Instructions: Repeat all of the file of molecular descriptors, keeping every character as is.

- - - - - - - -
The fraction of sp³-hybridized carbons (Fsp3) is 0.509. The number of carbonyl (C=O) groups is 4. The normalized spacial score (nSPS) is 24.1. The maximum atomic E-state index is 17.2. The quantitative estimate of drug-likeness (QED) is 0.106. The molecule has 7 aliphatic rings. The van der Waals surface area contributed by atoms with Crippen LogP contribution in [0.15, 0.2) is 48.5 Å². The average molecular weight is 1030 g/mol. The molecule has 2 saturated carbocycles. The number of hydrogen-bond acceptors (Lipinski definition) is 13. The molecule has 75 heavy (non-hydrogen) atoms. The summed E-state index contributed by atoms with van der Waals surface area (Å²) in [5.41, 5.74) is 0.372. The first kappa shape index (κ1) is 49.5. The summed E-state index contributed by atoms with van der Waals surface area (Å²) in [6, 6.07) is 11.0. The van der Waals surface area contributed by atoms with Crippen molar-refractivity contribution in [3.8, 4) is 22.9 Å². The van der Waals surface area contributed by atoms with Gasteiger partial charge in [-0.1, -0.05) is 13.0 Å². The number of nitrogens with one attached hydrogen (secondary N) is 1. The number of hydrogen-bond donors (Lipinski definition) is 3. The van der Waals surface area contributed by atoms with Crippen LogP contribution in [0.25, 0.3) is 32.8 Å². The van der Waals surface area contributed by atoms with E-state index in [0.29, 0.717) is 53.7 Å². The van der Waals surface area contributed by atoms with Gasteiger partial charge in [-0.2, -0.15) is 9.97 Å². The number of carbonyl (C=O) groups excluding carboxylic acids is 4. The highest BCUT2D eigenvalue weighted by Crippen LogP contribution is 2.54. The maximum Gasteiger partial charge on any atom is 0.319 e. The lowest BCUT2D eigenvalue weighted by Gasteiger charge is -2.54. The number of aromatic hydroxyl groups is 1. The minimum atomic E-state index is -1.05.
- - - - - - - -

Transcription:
The fraction of sp³-hybridized carbons (Fsp3) is 0.509. The number of carbonyl (C=O) groups is 4. The normalized spacial score (nSPS) is 24.1. The maximum atomic E-state index is 17.2. The quantitative estimate of drug-likeness (QED) is 0.106. The molecule has 7 aliphatic rings. The van der Waals surface area contributed by atoms with Crippen LogP contribution in [0.15, 0.2) is 48.5 Å². The average molecular weight is 1030 g/mol. The molecule has 2 saturated carbocycles. The number of hydrogen-bond acceptors (Lipinski definition) is 13. The molecule has 75 heavy (non-hydrogen) atoms. The summed E-state index contributed by atoms with van der Waals surface area (Å²) in [5.41, 5.74) is 0.372. The first kappa shape index (κ1) is 49.5. The summed E-state index contributed by atoms with van der Waals surface area (Å²) in [6, 6.07) is 11.0. The van der Waals surface area contributed by atoms with Crippen molar-refractivity contribution in [3.8, 4) is 22.9 Å². The van der Waals surface area contributed by atoms with Gasteiger partial charge in [-0.1, -0.05) is 13.0 Å². The number of nitrogens with one attached hydrogen (secondary N) is 1. The number of hydrogen-bond donors (Lipinski definition) is 3. The van der Waals surface area contributed by atoms with Crippen LogP contribution in [0.25, 0.3) is 32.8 Å². The van der Waals surface area contributed by atoms with E-state index in [0.29, 0.717) is 53.7 Å². The van der Waals surface area contributed by atoms with Gasteiger partial charge in [-0.2, -0.15) is 9.97 Å². The number of carbonyl (C=O) groups excluding carboxylic acids is 4. The highest BCUT2D eigenvalue weighted by Crippen LogP contribution is 2.54. The maximum Gasteiger partial charge on any atom is 0.319 e. The lowest BCUT2D eigenvalue weighted by Gasteiger charge is -2.54. The number of aromatic hydroxyl groups is 1. The minimum atomic E-state index is -1.05.